On Thursday the Ulva Primary School children vacated the premises for the polling station and visited Lochdonhead Primary School for the day. These primary schools are under a joint head teacher and have great links, giving the children chances to make friends outside of their own small number.
At Lochdon school, the children have access to a brilliant patch of woodland within easy walking distance which gives amazing outdoor learning opportunities (at Ulva Primary we use a local beach as an outdoor learning area). We made the most of the schools being together and spent the morning working on teamwork skills in the woodland school.
The walk into the forest area is great for wildlife too, with flower-filled road verges boasting orchids, daisies, dandelions and birds-foot trefoil. The kids also spotted a slow-worm on the track and knowing it posed no threat they were excited to see the reptile. We talked about why it was a lizard and not a snake, nor even a worm and chatted about the differences between male and female before leaving it in peace to find cover.
The children were split into mixed school teams and were tasked to build a den. Outdoor education like this really gives the kids a chance to develop life skills and highlights areas that need more support. Confidence, communication, risk management and compromising were all required and some fared better than others, but on reflection all the children could discuss areas to improve and what worked well. This outdoor activity also encourages creativity and free thinking – brilliant skills which lead to creative futures in the real world. Plus, being out in nature has numerous health benefits!
Today at school we spent the afternoon completing another Wildlife Action Award activity. We went out in the rain to snap photos of the wildflowers in the school garden to later ID. We found lots around the edges of the garden (the areas the council aren’t so against) and checked some flowers out up close with hand lenses. We found foxgloves, self-heal, red campion, tutsan, cuckoo flower, stickyjacks, daisies, bramble, flag iris and more. The children looked up information and the gaelic names for the species before drawing and labelling some of their favourites. We chatted about Charles Darwin and ensured our curiosity was up to his standards whilst enjoying the sound of lapwing and skylark overhead. It’s important that children appreciate our native wildflowers and learn some of their names, after many common species names were removed from the English dictionary!
Yesterday at school I worked with the children on their Wildlife Action Awards through the RSPB. We’re now aiming for our gold level award, having already received our bronze and silver for completing a 12 different wildlife related activities including making bird boxes, beach cleaning, creating a bug hotel and pond dipping. One of our chosen activities for the gold level was writing to our local MP about an issue in our local area.
We brainstormed and the children came up with some brilliant, insightful ideas with regard to improving things for local wildlife on the island. They were angry that people drove so fast, killing lots of our wildlife and were unhappy about the levels of litter on and around the island. On a national scale, they also mentioned the continued persecution of beavers in Perthshire, they couldn’t understand why we’d bring them back to allow them to be shot on a regular basis. Despite not having any squirrel species native on Mull, the children are well aware of the threat grey squirrels pose to our British reds and mentioned this too. This level of awareness, despite living on an isolated island is amazing.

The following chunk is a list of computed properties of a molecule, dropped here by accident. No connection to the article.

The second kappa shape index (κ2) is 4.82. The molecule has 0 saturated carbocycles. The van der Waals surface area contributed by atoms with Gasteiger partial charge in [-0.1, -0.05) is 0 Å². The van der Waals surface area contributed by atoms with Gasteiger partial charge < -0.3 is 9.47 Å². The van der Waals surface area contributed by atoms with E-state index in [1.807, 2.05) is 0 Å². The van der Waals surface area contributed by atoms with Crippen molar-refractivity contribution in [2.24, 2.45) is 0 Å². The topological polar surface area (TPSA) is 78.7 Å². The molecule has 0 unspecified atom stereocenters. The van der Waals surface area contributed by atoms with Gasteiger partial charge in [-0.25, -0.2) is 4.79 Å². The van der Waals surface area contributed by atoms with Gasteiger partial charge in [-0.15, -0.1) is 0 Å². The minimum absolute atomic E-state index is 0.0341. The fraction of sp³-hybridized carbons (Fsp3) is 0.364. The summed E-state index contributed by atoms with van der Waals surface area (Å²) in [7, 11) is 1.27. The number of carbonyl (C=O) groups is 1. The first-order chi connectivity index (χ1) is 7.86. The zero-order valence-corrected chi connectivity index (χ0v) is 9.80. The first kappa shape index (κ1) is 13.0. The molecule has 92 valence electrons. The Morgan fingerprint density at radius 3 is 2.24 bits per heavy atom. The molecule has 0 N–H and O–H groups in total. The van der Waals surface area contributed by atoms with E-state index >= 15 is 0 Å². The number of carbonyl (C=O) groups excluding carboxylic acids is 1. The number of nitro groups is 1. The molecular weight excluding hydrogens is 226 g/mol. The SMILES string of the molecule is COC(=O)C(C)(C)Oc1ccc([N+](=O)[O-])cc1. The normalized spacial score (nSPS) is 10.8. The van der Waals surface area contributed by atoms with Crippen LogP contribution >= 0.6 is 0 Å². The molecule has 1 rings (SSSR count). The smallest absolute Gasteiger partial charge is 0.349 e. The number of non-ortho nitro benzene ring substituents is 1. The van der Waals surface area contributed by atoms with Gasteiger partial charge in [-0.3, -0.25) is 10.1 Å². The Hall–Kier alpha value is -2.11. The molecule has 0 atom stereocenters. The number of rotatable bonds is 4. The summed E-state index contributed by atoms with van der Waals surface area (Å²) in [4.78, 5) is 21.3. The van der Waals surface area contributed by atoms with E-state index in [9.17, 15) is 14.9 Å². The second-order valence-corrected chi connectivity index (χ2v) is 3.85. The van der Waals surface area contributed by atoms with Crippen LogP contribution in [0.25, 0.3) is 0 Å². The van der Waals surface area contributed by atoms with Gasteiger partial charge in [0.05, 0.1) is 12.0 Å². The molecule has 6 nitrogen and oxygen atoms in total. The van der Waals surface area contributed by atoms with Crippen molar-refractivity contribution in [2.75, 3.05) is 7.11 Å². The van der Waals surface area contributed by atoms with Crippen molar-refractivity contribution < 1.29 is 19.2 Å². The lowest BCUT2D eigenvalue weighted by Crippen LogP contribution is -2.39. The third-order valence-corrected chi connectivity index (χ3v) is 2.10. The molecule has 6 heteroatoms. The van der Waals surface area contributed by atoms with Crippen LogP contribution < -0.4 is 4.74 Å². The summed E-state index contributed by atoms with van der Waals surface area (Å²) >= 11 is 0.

We finally decided to write about the litter in our local seas and suggest ways to improve the situation. The children did an amazing beach clean in May this year, collecting well over 50 bags of litter, but this doesn’t fix the real problem. The children want to install signage advising people to “Bag it, bin it and keep our oceans clean”. These would be in busy areas around pontoons and ferry terminals, or busy beaches. They also suggest more recycling bins onsite and they’d love reverse vending machines, to encourage people to recycle plastic bottles and pick up other people’s litter. They have sent the letter to Mr Brendan O’Hara (SNP) and Mr John Finnie (Green party).
Plus, yesterday for my birthday I received some lovely wild gifts including ammonite fossil earrings and a book on ravens which I’m very excited to read – “Mind of the Raven, investigations and adventures with wolf birds” by Bernd Heinrich. This year I was privilege to watch a raven nest site, situated on a secluded sea cliff. The pair raised four youngsters and they all fledged successfully. They are incredibly interesting birds and I’m sure this book will make them all the more interesting.
At Ulva Primary we spent the afternoon in out in the school grounds, preparing some planters for our vegetables and flowers. The children have grown tomatoes, courgettes, leeks and some flowers from seed this year and they’re all ready to be relocated in the garden. Whilst clearing the planters the kids found plenty of wildlife and aren’t afraid to touch and feel, often bringing me the creature to identify, before safely returning it to the wild.
One planter is no longer accessible to us – ants have moved in. What look to be yellow meadow ants have created their colony in the pot. We happily left them in peace and moved on. The children also found butterfly caterpillars and enjoyed watching a race between two garden snails. All the while our blue tit parents whizzed in and out of their nest box and the swallows overhead chattered.
We also found a moth pupa and are keeping a close eye on it to see which species emerges. The pupa itself had us all engrossed as it wriggled in defence. Hopefully, the moth emerges in the next few weeks before the schools are on holiday, so soon for Scottish children!